I think you can argue that another major innovation happened with confessional poetry, both through Ginsburg in Kaddish and Lowell in Life Studies, and this had to do with taking seriously and incorporating into the very texture of poetry the psychoanalytic model of the search for meaning. And that psychoanalytic model was taken deeply seriously by Americans in a way that the English have always somewhat resisted.

Rafael Campo: We recognize poets as uniquely American because of the universalizing quality of the various forms they employ, which ultimately make empathy out of the very act of perceiving, be it in the familiar sound of the heartbeat, in the intoxicating plunge between stanzas, or the luxuriant discursiveness of narratives. Meaning springs out of the unsaid, the gesture, the reflected glance, the rhyme, the enjambed line-break, the iamb, out of a connection between poet and reader that is by definition empathic, in that it resists explanation and yet is utterly understood.

Speaking for myself I find that I am present at a number of intersections between form and identity. As a bi-lingual Latino who writes villanelles, I wonder at my efforts to try to make English sound like my beloved, inherently musical Spanish, reclaiming and remembering in this country of shortest memory the songs of my Gypsy troubadour ancestors. As a gay man who writes sonnets, I flex the muscles of my own desire against the walls of that heterosexualized narrow room, as it’s been called. As a physician who incorporates medicalese and blank verse, I thrill to re-animating the language with the human heartbeat it too often ignores or suppresses. The forms I choose are not themselves some kind of political statement, I hope–as some still mired in the tired, old debate of free verse versus form might contend. Rather I view these structures as opportunities for amplifying what I can say with mere words, for creating a repository for what needs to be remembered and passed down. My use of form, and especially meter and rhyme, is what, I hope, makes the poetry memorable and perhaps even memorizable, and allows for a layering of the language with the possibility of mutual understanding.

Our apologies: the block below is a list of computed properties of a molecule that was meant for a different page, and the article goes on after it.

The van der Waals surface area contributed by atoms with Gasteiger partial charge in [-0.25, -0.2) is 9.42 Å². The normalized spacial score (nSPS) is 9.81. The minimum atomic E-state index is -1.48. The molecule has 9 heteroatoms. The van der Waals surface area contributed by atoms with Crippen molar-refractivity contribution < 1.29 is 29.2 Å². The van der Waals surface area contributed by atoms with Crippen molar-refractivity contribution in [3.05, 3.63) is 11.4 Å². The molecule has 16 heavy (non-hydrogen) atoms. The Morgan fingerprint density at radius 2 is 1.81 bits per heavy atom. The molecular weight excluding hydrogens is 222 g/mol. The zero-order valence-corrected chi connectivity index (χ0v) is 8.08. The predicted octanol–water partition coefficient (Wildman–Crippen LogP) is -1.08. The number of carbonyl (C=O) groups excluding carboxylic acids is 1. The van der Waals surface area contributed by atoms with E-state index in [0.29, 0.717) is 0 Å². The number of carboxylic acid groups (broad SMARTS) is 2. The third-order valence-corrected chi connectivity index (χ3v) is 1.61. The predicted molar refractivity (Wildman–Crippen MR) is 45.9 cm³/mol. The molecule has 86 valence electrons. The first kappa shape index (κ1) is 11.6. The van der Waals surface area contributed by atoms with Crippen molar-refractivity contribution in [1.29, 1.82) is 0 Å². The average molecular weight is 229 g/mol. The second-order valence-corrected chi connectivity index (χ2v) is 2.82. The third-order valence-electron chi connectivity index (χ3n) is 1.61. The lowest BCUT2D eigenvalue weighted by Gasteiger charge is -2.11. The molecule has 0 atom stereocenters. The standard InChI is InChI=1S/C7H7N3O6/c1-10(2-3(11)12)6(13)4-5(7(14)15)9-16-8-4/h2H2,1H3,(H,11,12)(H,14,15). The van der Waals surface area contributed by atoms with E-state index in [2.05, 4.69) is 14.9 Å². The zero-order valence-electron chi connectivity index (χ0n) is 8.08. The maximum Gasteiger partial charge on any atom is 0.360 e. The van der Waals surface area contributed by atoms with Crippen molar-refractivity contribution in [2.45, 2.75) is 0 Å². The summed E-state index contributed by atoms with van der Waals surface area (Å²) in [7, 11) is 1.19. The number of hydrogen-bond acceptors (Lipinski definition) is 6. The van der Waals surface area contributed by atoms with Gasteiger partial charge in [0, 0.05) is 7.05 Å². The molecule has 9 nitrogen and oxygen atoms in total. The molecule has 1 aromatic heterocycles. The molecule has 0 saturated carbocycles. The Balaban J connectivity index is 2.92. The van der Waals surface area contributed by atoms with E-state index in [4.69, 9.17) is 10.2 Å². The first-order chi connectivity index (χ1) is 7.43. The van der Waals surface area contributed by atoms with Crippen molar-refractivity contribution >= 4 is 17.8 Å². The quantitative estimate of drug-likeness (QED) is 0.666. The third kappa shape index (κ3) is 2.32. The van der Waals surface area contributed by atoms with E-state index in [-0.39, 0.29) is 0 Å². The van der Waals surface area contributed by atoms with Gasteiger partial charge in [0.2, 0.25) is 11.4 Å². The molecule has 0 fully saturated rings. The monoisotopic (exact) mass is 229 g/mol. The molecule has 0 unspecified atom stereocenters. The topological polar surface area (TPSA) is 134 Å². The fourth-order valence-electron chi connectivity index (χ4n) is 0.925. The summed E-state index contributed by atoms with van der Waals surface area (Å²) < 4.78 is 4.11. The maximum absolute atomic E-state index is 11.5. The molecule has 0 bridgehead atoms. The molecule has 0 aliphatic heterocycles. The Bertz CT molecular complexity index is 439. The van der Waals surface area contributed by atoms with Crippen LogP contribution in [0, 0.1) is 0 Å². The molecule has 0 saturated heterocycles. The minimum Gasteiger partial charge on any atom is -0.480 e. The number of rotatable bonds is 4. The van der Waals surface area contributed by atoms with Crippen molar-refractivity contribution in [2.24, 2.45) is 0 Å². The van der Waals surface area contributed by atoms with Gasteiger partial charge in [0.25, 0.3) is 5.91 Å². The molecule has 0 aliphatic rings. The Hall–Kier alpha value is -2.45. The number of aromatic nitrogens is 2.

Marilyn Hacker: I’d like to start with the really obvious remark that all poems are formal, that a writer’s decision to arrange a piece of writing on the page with line-breaks, stanza breaks which don’t correspond to the page’s margin, creates an implicit and fertile tension.